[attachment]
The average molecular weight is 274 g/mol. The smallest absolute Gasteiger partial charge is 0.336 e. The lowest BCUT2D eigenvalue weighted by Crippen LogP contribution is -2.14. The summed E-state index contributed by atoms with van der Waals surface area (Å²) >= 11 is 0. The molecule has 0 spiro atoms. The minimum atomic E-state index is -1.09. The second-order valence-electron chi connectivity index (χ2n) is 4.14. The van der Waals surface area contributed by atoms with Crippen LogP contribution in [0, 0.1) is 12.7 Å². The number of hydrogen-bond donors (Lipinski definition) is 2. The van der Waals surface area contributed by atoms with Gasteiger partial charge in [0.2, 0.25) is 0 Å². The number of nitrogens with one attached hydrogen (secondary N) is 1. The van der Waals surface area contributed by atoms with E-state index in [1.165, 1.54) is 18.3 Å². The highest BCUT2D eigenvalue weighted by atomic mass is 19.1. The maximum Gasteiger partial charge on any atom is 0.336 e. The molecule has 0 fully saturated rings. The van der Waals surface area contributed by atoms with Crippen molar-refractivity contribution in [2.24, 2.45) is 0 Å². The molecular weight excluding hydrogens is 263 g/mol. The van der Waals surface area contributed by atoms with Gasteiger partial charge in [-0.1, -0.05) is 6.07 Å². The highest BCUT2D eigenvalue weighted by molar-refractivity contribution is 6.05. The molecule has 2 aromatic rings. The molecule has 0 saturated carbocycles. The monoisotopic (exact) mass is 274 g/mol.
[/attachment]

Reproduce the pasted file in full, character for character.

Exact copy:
The average molecular weight is 274 g/mol. The smallest absolute Gasteiger partial charge is 0.336 e. The lowest BCUT2D eigenvalue weighted by Crippen LogP contribution is -2.14. The summed E-state index contributed by atoms with van der Waals surface area (Å²) >= 11 is 0. The molecule has 0 spiro atoms. The minimum atomic E-state index is -1.09. The second-order valence-electron chi connectivity index (χ2n) is 4.14. The van der Waals surface area contributed by atoms with Crippen LogP contribution in [0, 0.1) is 12.7 Å². The number of hydrogen-bond donors (Lipinski definition) is 2. The van der Waals surface area contributed by atoms with Gasteiger partial charge in [0.2, 0.25) is 0 Å². The number of nitrogens with one attached hydrogen (secondary N) is 1. The van der Waals surface area contributed by atoms with E-state index in [1.165, 1.54) is 18.3 Å². The highest BCUT2D eigenvalue weighted by atomic mass is 19.1. The maximum Gasteiger partial charge on any atom is 0.336 e. The molecule has 0 fully saturated rings. The van der Waals surface area contributed by atoms with Crippen molar-refractivity contribution in [2.24, 2.45) is 0 Å². The molecular weight excluding hydrogens is 263 g/mol. The van der Waals surface area contributed by atoms with Gasteiger partial charge in [-0.1, -0.05) is 6.07 Å². The highest BCUT2D eigenvalue weighted by molar-refractivity contribution is 6.05. The molecule has 2 aromatic rings. The molecule has 0 saturated carbocycles. The monoisotopic (exact) mass is 274 g/mol.